YORK, Pa. -- A York County woman whose family survived a house fire is paying it forward to help other families in a similar situation.
Nearly two dozen people displaced by a fire on East Maple Street in York City continue to rebuild their lives, many losing practically everything they owned.
Angie Anderson is quite modest, and said this story is not about her, but her act of kindness has also inspired others to help and give back to the community.
"It made me cry, and then you can feel the burn. Everything is smokey. It permeates everything, the neighborhood. After almost a week, it's still smells like smoke," Anderson said.
A fire reduced several houses on East Maple Street in York, to a shell. Many of the neighbors may be gone from their homes, but they're not forgotten.
"I had a fire in my home, when my children were small, and I decided that maybe I could pay it forward here, for all the people who helped me when my house had a smoke fire. Nothing like this," Anderson said.
Anderson posted her inspiration on Facebook and has received dozens of donations for people who lost their possessions to smoke or fire.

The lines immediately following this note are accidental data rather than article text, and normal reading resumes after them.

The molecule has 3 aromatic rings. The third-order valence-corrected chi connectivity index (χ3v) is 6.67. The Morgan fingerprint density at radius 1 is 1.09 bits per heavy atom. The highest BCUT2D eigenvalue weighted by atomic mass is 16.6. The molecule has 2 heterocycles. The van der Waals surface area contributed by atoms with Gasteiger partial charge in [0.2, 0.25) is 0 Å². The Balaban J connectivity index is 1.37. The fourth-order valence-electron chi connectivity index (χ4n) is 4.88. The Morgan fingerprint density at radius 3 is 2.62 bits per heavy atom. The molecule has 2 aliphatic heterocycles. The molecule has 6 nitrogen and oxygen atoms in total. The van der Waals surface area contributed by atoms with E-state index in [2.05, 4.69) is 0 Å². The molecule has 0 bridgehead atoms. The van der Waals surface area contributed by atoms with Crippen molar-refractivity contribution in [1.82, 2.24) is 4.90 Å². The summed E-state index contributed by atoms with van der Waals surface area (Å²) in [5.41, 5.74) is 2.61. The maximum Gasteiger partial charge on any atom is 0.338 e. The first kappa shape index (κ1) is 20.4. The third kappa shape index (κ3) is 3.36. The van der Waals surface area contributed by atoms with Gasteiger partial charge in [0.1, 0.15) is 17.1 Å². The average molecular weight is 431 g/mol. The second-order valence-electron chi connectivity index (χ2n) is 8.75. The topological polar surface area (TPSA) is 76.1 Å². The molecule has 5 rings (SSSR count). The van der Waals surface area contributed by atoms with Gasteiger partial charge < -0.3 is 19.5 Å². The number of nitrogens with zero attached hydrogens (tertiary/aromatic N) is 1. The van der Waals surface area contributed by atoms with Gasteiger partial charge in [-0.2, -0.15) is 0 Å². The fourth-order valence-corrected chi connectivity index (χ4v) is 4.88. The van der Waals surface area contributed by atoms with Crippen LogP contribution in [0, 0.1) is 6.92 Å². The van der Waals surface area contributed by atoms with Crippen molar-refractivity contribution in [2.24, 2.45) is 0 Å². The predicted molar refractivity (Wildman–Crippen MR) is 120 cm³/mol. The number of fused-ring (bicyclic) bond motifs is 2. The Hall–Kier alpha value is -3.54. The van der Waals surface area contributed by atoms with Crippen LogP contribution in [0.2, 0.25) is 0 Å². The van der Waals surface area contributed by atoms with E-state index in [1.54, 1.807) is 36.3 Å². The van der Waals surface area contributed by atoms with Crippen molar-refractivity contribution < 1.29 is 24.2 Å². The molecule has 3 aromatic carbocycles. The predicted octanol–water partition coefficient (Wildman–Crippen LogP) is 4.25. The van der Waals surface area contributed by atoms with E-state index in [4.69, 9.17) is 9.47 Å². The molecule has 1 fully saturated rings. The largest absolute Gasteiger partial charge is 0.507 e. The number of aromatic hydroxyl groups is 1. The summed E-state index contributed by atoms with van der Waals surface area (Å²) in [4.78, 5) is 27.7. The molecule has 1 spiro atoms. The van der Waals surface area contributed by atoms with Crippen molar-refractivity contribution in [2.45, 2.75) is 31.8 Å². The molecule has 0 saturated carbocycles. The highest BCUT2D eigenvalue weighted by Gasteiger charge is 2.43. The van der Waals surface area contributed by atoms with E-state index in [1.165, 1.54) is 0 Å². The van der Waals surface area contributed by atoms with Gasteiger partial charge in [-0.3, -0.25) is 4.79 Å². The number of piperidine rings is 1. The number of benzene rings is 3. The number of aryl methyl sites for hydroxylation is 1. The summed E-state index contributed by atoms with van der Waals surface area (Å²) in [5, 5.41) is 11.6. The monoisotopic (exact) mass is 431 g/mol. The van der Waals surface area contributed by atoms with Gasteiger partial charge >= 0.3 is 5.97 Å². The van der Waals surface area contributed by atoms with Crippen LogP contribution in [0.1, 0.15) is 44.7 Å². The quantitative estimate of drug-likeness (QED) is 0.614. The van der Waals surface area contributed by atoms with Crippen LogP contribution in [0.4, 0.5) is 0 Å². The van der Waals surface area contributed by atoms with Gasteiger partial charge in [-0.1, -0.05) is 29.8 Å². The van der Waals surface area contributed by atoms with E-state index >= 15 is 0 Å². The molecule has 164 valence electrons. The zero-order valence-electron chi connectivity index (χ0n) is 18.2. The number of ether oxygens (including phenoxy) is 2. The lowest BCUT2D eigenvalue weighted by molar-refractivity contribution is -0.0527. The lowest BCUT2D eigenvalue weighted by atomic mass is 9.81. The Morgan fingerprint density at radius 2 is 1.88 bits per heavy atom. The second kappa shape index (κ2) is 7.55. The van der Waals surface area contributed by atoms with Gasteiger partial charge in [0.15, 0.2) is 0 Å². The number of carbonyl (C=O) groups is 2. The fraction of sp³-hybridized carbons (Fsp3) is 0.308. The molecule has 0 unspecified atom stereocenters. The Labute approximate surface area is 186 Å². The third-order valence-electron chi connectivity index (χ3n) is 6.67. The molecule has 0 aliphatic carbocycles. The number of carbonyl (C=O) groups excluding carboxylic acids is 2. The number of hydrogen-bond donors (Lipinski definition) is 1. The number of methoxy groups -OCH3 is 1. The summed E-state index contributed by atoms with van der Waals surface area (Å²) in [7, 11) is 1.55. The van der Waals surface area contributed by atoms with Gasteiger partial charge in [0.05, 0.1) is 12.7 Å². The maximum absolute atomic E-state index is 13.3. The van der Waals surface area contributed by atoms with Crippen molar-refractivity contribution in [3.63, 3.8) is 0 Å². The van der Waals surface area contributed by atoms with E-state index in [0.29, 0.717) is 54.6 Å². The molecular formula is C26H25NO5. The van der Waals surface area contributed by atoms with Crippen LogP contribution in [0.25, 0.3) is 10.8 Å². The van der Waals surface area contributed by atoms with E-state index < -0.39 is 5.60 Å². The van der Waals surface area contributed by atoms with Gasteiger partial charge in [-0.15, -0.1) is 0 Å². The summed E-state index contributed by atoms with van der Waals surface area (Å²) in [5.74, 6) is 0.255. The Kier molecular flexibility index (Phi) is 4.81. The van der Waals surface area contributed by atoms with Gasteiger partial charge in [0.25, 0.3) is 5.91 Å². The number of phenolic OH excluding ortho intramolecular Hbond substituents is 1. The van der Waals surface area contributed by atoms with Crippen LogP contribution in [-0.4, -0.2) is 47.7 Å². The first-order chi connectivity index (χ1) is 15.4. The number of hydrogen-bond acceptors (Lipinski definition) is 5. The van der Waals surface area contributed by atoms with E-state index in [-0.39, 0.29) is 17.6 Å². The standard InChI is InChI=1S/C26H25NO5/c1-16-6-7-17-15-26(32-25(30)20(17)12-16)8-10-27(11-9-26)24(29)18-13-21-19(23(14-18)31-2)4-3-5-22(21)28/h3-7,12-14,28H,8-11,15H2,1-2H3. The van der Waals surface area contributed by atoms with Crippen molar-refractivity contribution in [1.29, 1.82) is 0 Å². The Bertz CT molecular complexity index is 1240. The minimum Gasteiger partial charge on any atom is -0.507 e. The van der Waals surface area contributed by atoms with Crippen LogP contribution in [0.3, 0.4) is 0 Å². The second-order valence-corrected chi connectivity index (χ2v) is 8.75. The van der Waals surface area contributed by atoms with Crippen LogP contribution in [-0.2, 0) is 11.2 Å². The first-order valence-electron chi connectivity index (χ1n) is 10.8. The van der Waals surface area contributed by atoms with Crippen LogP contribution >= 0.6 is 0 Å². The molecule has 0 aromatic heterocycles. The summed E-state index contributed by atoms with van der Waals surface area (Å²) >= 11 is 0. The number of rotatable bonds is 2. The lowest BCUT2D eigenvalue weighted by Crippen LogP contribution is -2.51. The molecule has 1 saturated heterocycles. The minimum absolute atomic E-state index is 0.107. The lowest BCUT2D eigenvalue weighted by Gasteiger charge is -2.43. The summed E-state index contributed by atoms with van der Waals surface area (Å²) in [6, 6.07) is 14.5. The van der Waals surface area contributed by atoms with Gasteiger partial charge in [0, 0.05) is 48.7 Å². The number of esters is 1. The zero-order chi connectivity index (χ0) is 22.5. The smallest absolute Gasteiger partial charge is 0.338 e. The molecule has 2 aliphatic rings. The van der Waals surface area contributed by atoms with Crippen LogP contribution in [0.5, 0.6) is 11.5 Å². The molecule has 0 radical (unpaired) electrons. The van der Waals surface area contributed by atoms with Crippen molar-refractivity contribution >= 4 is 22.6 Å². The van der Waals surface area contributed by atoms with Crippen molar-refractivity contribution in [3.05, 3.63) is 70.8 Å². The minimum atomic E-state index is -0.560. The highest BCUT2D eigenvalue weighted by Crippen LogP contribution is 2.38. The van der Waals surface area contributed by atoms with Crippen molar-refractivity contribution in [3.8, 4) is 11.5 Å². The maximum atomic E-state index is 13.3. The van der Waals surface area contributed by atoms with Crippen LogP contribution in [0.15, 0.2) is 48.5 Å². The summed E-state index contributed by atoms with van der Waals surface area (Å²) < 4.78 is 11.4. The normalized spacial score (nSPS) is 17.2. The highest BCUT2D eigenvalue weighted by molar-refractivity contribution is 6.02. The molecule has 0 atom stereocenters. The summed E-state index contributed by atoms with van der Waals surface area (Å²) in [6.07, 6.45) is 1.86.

"My colleagues at Memorial Hospital just gave me formula, baby blankets, WellSpan took care of a pack-and-play for one of the families that has a child who lost her crib," Anderson said.
Some residents may need more than food and clothing to recover from a disaster at home.
"People who need cleaning supplies, some of the people's whose homes will still be standing, they need to clean their homes. They have water damage, and it smells bad," Anderson said.
Neighbor Abu Samia said "you find a lot of people who talk about our community, or what you want to call a.k.a. the ghetto, and they don't really come down here and try to help us. But we have this woman in the rain, and off of work, coming down here trying to help people rebuild and try to get comfortable."
While Anderson doesn't it live in York City, rather Spring Garden Township, that fact hasn't stopped her from helping out the people on this street.
"It's really wonderful, how the community pulls together, when there's a tragedy like this. Nobody knows anybody, and now we're all going to be neighbors of a different kind," Anderson said.
Anderson put together a spreadsheet so she could keep track of who was affected and who needs what.
At the moment she's waiting to take more donations, until she can follow up with everyone and find out what they need next, such as furniture.